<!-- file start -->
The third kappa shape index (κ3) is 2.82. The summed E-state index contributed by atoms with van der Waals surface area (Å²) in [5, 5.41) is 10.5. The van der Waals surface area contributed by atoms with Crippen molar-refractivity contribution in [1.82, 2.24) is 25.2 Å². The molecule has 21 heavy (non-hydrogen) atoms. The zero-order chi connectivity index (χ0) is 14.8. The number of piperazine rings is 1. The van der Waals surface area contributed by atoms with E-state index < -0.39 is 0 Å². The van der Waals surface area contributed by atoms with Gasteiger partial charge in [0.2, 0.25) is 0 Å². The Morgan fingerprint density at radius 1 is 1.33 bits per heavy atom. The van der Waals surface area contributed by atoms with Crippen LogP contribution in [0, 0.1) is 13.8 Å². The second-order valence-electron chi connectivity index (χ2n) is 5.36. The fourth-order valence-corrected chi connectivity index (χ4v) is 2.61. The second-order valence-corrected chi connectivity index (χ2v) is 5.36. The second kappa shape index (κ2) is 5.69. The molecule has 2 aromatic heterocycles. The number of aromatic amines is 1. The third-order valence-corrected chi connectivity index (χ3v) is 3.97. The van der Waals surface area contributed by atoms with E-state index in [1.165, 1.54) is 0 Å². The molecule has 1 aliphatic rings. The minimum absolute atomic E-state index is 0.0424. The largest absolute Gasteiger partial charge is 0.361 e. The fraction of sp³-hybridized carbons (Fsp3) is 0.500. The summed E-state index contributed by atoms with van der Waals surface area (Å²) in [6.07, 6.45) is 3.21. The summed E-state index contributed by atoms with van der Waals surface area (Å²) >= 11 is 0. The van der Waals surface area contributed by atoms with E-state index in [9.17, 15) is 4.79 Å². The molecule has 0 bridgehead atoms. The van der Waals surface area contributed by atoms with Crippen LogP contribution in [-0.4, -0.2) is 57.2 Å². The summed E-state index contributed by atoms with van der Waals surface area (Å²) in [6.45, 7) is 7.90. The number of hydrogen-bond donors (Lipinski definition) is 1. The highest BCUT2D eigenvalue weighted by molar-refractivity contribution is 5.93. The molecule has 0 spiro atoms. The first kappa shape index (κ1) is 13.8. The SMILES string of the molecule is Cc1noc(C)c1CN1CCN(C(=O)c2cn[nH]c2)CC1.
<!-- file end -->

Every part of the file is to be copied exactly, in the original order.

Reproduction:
The third kappa shape index (κ3) is 2.82. The summed E-state index contributed by atoms with van der Waals surface area (Å²) in [5, 5.41) is 10.5. The van der Waals surface area contributed by atoms with Crippen molar-refractivity contribution in [1.82, 2.24) is 25.2 Å². The molecule has 21 heavy (non-hydrogen) atoms. The zero-order chi connectivity index (χ0) is 14.8. The number of piperazine rings is 1. The van der Waals surface area contributed by atoms with E-state index < -0.39 is 0 Å². The van der Waals surface area contributed by atoms with Gasteiger partial charge in [0.2, 0.25) is 0 Å². The Morgan fingerprint density at radius 1 is 1.33 bits per heavy atom. The van der Waals surface area contributed by atoms with Crippen LogP contribution in [0, 0.1) is 13.8 Å². The second-order valence-electron chi connectivity index (χ2n) is 5.36. The fourth-order valence-corrected chi connectivity index (χ4v) is 2.61. The second-order valence-corrected chi connectivity index (χ2v) is 5.36. The second kappa shape index (κ2) is 5.69. The molecule has 2 aromatic heterocycles. The number of aromatic amines is 1. The third-order valence-corrected chi connectivity index (χ3v) is 3.97. The van der Waals surface area contributed by atoms with E-state index in [1.165, 1.54) is 0 Å². The molecule has 1 aliphatic rings. The minimum absolute atomic E-state index is 0.0424. The largest absolute Gasteiger partial charge is 0.361 e. The fraction of sp³-hybridized carbons (Fsp3) is 0.500. The summed E-state index contributed by atoms with van der Waals surface area (Å²) in [6.07, 6.45) is 3.21. The summed E-state index contributed by atoms with van der Waals surface area (Å²) >= 11 is 0. The van der Waals surface area contributed by atoms with E-state index in [9.17, 15) is 4.79 Å². The molecule has 0 bridgehead atoms. The van der Waals surface area contributed by atoms with Crippen LogP contribution in [-0.4, -0.2) is 57.2 Å². The summed E-state index contributed by atoms with van der Waals surface area (Å²) in [6.45, 7) is 7.90. The number of hydrogen-bond donors (Lipinski definition) is 1. The highest BCUT2D eigenvalue weighted by molar-refractivity contribution is 5.93. The molecule has 0 spiro atoms. The first kappa shape index (κ1) is 13.8. The SMILES string of the molecule is Cc1noc(C)c1CN1CCN(C(=O)c2cn[nH]c2)CC1.